Defining us: The American Experience



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Defining US: The American Experience


FCPS Teaching American History Grant


Short Extended

1st draft _____ _____

revision _____ _____




LESSON PLAN TEMPLATE



Subject: United States/Virginia History Grade: 11th grade

Prepared by: Dena Soled and Katie Roberts School: Hayfield Secondary School

Title or Topic: The foreign and domestic policies of Lyndon B. Johnson

Instructional Time: 1 class block (90 minutes)
PART I.-CONTEXT


  1. Essential Learning:

As a result of this lesson, students will be able to:


Evaluate the successes and failures of LBJ’s domestic and foreign policies
Formulate historical questions and defend findings based on inquiry and interpretation
Evaluate the authenticity, authority, and credibility of sources
Identify, analyze, and interpret primary and secondary sources


  1. Virginia Standards of Learning (SOL):

VUS.12b The student will demonstrate knowledge of United States foreign policy since World War II by explaining the American role of wars in Korea and Vietnam


VUS.12c The student will demonstrate knowledge of United States foreign policy since World War II by explaining the role of America’s military and veterans in defending freedom during the Cold War
VUS.13b The student will demonstrate knowledge of the Civil Rights movement of the 1950s and 1960s by describing the importance of the National Association for the Advancement of Colored People (NAACP), the 1963 March on Washington, the Civil Rights Act of 1964, and the Voting Rights Act of 1965

3. Fairfax County Program of Studies (POS):
12.1.G The student analyzes the impact of international affairs on the foreign policy of the United States after World War II. Students reach this benchmark when they are able to explain the causes for responses to and the results of, the United States’ involvement in Vietnam (Lyndon Johnson, Gulf of Tonkin Resolution, escalation)
12.2.G The student analyzes the political impact of the Cold War on domestic affairs. Students reach this benchmark when they are able to assess the Vietnam policies of the Kennedy, Johnson, and Nixon administrations and the shifts of public opinion about the war (hawks v. doves, protest, discrimination against veterans)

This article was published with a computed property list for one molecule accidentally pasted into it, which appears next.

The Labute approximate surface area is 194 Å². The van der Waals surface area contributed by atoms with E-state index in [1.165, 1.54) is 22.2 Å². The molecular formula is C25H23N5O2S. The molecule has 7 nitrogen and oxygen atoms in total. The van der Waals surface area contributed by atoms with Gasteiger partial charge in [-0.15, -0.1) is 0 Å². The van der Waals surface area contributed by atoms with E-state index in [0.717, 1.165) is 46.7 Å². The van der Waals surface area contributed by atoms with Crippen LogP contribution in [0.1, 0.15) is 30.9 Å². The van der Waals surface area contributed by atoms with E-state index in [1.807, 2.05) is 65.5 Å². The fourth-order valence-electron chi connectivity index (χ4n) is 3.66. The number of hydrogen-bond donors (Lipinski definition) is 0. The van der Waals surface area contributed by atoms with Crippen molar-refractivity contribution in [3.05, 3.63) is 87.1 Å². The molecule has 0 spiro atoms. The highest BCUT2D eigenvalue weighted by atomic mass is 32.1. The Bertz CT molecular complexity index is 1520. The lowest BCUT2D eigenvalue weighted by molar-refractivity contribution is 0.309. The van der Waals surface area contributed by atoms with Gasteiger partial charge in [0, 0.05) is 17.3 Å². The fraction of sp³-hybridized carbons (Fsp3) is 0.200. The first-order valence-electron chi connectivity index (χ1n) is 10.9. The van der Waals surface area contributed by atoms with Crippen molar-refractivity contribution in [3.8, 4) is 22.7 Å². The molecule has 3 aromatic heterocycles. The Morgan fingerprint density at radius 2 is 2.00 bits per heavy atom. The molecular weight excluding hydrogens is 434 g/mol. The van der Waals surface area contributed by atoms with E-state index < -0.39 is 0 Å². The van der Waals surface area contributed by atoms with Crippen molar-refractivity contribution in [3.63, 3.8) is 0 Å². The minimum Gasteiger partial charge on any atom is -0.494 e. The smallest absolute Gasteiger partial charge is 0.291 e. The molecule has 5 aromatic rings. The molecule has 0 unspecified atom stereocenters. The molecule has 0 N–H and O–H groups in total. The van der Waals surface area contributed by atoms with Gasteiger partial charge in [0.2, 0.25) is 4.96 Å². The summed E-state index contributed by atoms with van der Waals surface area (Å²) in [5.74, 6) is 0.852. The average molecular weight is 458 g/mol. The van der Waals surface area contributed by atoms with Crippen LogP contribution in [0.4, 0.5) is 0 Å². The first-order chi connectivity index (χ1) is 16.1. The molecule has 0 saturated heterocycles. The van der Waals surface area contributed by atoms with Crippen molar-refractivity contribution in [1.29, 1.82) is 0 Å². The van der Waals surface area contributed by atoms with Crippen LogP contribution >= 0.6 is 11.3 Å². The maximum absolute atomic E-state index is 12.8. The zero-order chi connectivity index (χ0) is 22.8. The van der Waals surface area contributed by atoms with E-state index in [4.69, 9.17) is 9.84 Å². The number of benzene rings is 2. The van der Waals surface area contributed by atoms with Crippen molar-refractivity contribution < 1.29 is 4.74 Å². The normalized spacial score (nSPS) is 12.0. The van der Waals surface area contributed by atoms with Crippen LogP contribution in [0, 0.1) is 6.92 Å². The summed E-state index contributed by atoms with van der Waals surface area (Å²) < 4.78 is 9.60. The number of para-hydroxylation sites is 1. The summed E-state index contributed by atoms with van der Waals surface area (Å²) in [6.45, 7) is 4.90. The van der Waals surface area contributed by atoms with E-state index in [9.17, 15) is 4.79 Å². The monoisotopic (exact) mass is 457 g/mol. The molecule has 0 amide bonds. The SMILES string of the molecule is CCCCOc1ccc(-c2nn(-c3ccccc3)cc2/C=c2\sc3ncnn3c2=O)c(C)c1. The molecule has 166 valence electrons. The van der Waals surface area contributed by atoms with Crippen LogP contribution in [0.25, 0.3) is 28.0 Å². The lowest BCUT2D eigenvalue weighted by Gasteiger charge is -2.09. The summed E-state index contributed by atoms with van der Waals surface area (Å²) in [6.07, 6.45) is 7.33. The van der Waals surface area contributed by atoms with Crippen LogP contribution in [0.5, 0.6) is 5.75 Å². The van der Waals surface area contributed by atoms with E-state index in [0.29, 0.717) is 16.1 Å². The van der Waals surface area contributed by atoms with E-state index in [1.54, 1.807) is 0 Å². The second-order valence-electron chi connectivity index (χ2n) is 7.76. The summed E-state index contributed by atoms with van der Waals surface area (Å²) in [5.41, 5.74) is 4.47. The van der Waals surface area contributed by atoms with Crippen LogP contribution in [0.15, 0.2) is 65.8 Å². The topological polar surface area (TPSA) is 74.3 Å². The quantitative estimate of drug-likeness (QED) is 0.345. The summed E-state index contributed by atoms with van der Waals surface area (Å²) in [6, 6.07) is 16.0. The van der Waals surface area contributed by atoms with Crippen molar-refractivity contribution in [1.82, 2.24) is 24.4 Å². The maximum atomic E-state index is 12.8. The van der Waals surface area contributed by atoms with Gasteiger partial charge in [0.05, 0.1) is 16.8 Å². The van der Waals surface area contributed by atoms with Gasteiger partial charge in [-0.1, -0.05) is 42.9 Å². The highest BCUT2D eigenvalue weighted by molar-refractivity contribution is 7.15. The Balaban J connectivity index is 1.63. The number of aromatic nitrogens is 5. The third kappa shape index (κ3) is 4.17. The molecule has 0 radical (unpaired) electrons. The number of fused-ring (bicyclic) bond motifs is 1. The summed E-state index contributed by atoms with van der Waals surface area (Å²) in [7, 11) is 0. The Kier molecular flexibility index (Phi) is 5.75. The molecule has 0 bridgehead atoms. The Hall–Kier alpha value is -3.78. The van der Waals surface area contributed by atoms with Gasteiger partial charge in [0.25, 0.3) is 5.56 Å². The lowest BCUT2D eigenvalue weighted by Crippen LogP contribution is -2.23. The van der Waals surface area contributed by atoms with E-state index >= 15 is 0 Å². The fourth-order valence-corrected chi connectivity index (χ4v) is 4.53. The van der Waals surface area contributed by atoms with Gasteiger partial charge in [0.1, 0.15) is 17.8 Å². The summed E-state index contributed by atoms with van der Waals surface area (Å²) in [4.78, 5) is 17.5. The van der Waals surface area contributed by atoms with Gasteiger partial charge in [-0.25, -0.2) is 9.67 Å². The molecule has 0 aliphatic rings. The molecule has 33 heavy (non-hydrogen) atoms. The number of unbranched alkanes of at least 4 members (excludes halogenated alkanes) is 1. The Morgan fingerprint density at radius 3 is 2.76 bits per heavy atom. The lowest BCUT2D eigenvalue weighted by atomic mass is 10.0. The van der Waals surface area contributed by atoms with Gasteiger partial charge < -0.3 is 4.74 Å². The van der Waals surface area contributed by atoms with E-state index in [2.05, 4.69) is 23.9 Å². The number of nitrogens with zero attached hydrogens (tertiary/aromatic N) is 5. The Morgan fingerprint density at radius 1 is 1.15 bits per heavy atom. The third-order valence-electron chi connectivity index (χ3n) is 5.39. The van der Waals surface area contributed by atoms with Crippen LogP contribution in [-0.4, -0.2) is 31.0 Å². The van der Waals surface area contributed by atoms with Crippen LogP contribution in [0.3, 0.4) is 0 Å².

13.1.D The student will demonstrate knowledge of the Civil Rights movement of the 1950s and 1960s by describing and evaluating the efforts and accomplishments of individuals and groups, within the public and private sectors, to affect change in Civil Rights. Students reach this benchmark when they are able to explain federal civil rights and voting rights developments in terms of political representation, participation, and affirmative action (Lyndon B. Johnson, Civil Rights Act of 1964, Voting Rights Act of 1965).

  1. National History Standard (Historical Thinking Standard)

Era 9 Postwar United States:

Standard 1: The economic boom and social transformation of postwar United States.

Standard 2: How the Cold War and conflicts in Korea and Vietnam influenced domestic

and international politics.

Standard 3: Domestic policies after World War II

Standard 4: The struggle for racial and gender equality and the extension of civil liberties.



  1. Learning Strategy(s) Objectives:

4. Historical Research Capabilities: use resources, cooperate, make inferences, take notes, tell what you know, use selective attention, summarize.


5. Historical Issue Analysis and Decision Making: make predictions, use selective attention, summarize, group/classify, take notes, make inferences, use resources, use/create graphic organizer.



  1. Connection to TAH grant:

Content: “Post-1945 U.S. History”


Pedagogy: “Locating/Evaluating Online Materials and Primary Sources”
PART II.


  1. Assessment:




  • Brainstorming Categorizing Chart (domestic political and economic and foreign affairs)

  • Class discussion based on document analysis using either Yes…But Questioning Techniques or AP PARTS




  1. Instructional Strategies:




  1. Brainstorm with the students any preexisting knowledge they may have about LBJ’s presidency based on the previous night’s assigned reading. The reading should cover LBJ’s role as a master politician to push forward unpopular legislation, his hope for the continuation of the New Deal philosophy through the Great Society, and the diversion of increasingly more money into the Vietnam War. On the attached chart, have them list at least 15-20 facts under the following categories: domestic political and economic issues and foreign affairs. Students should be prepared to explain their facts (10 minutes).

  2. On the board or on an overhead, compile a summation of student’s prior knowledge focusing on successes and failures (5 minutes).